Process 900 may be applied not only for dynamically investigating spun up assets, but also may be applied more broadly to any new trust connection that is needed in a network or other environment. For example, process 900 may apply to new versions of software or applications that are running on network resources (e.g., when a new application is installed). Process 900 may also apply to new components (e.g., patches, upgrades, fixes, etc.) that are installed on resources. Further, process 900 may apply with respect to new flows in a network or other environment (e.g., flows of communications between assets).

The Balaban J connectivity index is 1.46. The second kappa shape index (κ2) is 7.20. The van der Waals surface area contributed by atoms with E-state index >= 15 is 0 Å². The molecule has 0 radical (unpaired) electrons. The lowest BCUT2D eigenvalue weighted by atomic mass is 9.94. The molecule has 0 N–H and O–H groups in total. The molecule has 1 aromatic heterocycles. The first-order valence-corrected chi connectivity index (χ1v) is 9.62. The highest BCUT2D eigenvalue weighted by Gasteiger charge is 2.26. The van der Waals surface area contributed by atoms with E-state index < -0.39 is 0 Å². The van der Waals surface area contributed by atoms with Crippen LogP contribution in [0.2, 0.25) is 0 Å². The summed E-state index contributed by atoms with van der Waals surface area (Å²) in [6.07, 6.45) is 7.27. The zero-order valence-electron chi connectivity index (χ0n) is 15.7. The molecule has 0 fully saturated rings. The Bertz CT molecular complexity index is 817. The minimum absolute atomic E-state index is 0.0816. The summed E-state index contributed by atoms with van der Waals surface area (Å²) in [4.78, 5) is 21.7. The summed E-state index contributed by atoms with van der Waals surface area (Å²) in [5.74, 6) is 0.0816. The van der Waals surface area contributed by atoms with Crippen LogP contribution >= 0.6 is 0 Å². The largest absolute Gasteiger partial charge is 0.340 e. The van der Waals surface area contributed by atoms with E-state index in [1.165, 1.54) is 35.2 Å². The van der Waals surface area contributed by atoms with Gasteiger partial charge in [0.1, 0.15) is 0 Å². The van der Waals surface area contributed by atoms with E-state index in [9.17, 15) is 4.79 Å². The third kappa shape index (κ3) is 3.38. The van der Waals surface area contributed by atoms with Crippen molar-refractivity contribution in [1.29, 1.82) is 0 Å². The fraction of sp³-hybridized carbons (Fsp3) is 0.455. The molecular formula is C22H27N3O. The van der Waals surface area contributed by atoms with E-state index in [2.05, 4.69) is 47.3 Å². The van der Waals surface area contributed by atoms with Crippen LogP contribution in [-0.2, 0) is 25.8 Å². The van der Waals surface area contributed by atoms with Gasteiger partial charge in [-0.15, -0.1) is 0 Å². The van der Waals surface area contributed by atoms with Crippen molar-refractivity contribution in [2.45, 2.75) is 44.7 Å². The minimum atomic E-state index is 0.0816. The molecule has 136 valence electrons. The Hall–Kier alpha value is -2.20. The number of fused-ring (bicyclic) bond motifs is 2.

Process 900 may include an initial phase operation 901. In some embodiments, initial phase operation 901 may be performed the first time a trusted server (e.g., trusted source 105 in FIG. 1, trusted source 205 in FIG. 2, trusted source 304 in FIG. 3, trusted source 408 in FIG. 4, or trusted source 706 in FIG. 7) is initialized or run. In other embodiments, initial phase operation 901 may occur after a trusted server is already running, but is being reconfigured to allow for dynamic investigation capabilities. As part of initial phase operation 901, the trusted server may create a baseline trusted context, which is a set of rules or access rights based on an initial organization or mapping of specific attributes or parameters of assets in the changing asset-to-asset cloud communication environment.